Bill Hicks and America

by mattdentler
November 3, 2009 2:57 AM
2 Comments
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A documentary I've been following for over a year now, is Matt Harlock and Paul Thomas' American: The Bill Hicks Story. The film screens at the Sheffield Doc/Fest this weekend, and I'm excited to scope it out. Bill Hicks, like Outlaw Country music, is one of those things that Brits and Texans have in common. Hicks, who died of pancreatic cancer in 1994, was an underground sensation in the comedy clubs of central Texas. He was smart, abrasive, political, and hysterical. Bill Hicks was the original Lewis Black or David Cross, and he was more than just an inspiration to Denis Leary (who is believed to have stolen chunks of Hicks material for his own No Cure For Cancer album). Hicks was a popular guest on David Letterman's NBC show, and made the usual TV rounds, but his real success came in the UK. You mention Bill Hicks' name in America, maybe 1 out of every 10 people know who you're talking about. In the UK, it's more like 7/10. In honor of Hicks, and the latest episode of Mad Men, here is one of his popular (and relatively less offensive) subjects: the JFK assassination...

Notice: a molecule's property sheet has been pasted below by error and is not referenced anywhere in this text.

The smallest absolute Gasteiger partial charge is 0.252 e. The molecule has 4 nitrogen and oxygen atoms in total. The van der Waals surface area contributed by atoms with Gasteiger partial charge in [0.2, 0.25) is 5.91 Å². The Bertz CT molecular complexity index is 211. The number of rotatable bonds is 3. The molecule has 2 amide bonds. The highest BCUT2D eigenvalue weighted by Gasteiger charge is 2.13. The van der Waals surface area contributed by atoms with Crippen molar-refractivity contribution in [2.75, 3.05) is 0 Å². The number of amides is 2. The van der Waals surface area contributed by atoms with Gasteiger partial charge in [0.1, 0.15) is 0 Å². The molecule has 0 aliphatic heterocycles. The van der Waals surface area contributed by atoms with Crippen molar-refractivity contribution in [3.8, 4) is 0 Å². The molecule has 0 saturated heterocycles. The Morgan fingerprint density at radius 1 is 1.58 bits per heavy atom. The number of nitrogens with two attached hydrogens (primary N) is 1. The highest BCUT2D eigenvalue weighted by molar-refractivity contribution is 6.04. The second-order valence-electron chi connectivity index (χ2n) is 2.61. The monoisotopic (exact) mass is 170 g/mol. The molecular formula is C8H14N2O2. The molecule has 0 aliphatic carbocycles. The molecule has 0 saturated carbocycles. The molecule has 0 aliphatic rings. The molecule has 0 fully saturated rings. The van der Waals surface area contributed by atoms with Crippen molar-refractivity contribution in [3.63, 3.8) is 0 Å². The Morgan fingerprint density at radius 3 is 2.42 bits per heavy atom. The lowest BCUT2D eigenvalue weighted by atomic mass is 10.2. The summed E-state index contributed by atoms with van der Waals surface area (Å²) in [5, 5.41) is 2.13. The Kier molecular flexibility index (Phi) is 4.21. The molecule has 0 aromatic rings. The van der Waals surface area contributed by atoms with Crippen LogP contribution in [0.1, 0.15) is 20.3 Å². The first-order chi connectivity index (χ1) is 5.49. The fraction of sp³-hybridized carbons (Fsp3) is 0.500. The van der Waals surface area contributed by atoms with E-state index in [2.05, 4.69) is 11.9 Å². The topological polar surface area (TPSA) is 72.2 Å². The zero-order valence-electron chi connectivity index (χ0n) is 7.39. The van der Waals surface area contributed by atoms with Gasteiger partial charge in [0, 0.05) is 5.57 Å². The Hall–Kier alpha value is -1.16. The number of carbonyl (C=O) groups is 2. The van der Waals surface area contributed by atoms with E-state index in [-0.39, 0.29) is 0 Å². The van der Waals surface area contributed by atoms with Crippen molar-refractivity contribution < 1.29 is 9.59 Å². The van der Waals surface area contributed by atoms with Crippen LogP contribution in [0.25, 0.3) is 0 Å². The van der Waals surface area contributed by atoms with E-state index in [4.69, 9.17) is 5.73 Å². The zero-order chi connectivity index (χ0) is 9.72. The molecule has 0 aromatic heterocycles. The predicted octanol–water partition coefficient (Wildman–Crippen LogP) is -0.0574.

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2 Comments

  • Lou | November 12, 2009 9:32 AMReply

    I recently discovered Bill Hicks. I honestly cannot figure out how this guy got passed my radar. I'm a huge fan of many comedians. They are all pretenders next to Hicks. I have always felt no one could touch Carlin. But after watching Hicks's performances on the internet, Carlin lands in second place, at least in terms of political humor. Carlin's take on politics was brilliant but he never really made specific people a target. Hicks had no problem doing that. His honesty and observations were brilliant and I mourn the fact he died so young. Hicks was so ahead of the curve, it is staggering. His performances, almost 20 years old, are still as relevant today as they were then. If only he could still be with us to comment on what has happened since. What a loss for all of us.

  • andrea | November 11, 2009 10:52 AMReply

    so what do you think of the film/